Sophia Duleep Singh in the running for UK’s Hidden Heroes statues campaign

 Sophia Duleep Singh, daughter of the last ruler of the Sikh empire Maharaja Duleep Singh, is among the historical figures in the running for a Hidden Heroes campaign calling for more diversity in new commemorative monuments across the UK.

Princess Sophia, the goddaughter of Queen Victoria, was among the leading suffragettes who fought for women’s right to vote in 1900s Britain. Now, Britain's first Sikh female parliamentarian, Preet Kaur Gill, has nominated her as a candidate for a new memorial to better represent the diversity of the country.

“The last few years we have seen our country more polarised. As an MP, I want to use my voice to bring people together and to build cohesion in the UK,” said Gill.

“I am backing the Hidden Heroes campaign because we have so many of our achievements to celebrate and the stories of more under-represented groups can help build pride and a shared narrative of what Britain is today,” she said.

The Hidden Heroes campaign has been created to build on the diversity of public monuments, statues and art, because fewer than 3 per cent of the statues in the UK are of non-royal women, with other categories hardly represented.

“We need more statues, not less. Let’s celebrate people whose values we can all be inspired by and who tell the story of this wonderfully diverse nation,” said Zehra Zaida, campaigner and founder of the Hidden Heroes campaign as part of her wider We Too Built Britain initiative.

“Symbolism in representation has a role to play in cohesion and bringing people together under shared values,” she said.

The initiative, to coincide with the ongoing South Asian Heritage Month in the UK, calls on members of Parliament from every constituency to ask local people to nominate their “Hidden Heroes”.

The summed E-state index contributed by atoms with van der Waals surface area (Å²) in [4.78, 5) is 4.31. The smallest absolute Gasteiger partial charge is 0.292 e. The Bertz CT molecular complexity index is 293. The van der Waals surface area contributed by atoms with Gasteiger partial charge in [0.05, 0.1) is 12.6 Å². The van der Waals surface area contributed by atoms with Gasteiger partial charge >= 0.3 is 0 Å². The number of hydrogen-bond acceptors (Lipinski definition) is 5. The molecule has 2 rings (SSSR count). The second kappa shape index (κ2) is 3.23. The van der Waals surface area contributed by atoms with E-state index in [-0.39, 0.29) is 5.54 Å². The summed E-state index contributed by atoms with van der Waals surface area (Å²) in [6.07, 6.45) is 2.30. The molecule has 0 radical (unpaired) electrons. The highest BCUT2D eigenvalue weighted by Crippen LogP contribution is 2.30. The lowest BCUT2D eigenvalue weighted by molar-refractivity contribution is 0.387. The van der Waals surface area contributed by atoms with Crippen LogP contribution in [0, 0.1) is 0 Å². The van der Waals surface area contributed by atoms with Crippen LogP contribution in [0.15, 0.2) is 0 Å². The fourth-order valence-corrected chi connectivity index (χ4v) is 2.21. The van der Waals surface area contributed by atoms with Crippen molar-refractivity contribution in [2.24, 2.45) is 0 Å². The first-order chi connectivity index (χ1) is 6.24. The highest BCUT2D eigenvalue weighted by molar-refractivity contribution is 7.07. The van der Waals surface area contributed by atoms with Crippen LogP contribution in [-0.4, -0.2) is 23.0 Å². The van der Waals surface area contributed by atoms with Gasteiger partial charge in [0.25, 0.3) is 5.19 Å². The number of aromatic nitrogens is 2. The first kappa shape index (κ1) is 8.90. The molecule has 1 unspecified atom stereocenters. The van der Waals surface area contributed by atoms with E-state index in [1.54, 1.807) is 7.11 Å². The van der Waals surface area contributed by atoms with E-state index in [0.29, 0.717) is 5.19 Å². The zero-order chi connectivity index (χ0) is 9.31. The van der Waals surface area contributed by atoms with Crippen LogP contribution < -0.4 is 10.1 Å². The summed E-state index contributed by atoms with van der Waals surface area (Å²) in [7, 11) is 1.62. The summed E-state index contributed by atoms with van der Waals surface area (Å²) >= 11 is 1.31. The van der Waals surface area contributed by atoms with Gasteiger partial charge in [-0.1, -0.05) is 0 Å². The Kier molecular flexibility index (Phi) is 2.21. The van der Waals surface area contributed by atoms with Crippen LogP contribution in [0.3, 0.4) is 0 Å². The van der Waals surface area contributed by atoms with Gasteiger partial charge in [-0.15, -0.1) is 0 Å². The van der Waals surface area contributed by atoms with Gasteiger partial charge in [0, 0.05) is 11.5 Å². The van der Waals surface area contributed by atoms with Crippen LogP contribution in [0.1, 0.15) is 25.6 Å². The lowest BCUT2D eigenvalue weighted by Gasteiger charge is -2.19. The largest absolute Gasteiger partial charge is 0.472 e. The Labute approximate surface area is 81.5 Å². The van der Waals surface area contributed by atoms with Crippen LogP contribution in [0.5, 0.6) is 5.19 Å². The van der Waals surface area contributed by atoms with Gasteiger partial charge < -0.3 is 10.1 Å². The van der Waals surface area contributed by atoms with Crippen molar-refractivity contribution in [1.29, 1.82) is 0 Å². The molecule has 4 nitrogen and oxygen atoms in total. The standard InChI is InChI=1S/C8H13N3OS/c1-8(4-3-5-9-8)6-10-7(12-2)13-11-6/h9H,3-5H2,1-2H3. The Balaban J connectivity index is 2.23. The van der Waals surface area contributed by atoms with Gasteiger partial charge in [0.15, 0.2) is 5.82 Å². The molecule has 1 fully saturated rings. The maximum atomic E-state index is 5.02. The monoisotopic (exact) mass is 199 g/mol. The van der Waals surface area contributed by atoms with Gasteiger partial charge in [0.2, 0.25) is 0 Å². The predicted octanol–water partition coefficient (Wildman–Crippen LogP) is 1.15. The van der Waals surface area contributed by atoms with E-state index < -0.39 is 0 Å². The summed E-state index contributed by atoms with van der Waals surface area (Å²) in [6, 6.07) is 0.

Some might be figures that history has somewhat neglected, others might be more local heroes with inspirational stories.

Tom Tugendhat, parliamentarian and Chair of the UK Parliament''s Foreign Affairs Committee, has long supported the campaign to better memorialise the women spies of the World War II Special Operations Executive (SOE), including Indian-origin SOE agent Noor Inayat Khan.

“Britain has always brought together people from different cultures and backgrounds. It’s what has made us strong and adaptable over centuries. We need to celebrate our community with all its differences,” said Tugendhat.

The We Too Built Britain campaign, which has attracted cross-party political support as well as celebrity and grassroots backing, was set up with the aim of improving the diversity of representation across legal tender. It led to UK Chancellor Rishi Sunak launching a new “Diversity Built Britain” 50 pence coin series last year.

“I have seen first-hand the contribution made by ethnic minority communities to Britain’s history. That is why I backed the ‘We Too Built Britain’ campaign and requested that the Royal Mint introduce this coin to celebrate it,” Sunak said at the time.

“This coin, and the rest of the series, will act as a fitting tribute to the very profound impact ethnic minority communities have made on Britain, and I am grateful to the Royal Mint for turning this around at record speed,” the Indian-origin Cabinet minister added.

The UK’s Treasury Department has said the government will consult with stakeholders, including We Too Built Britain and other groups representing minority communities, on the themes of future coins in the series.

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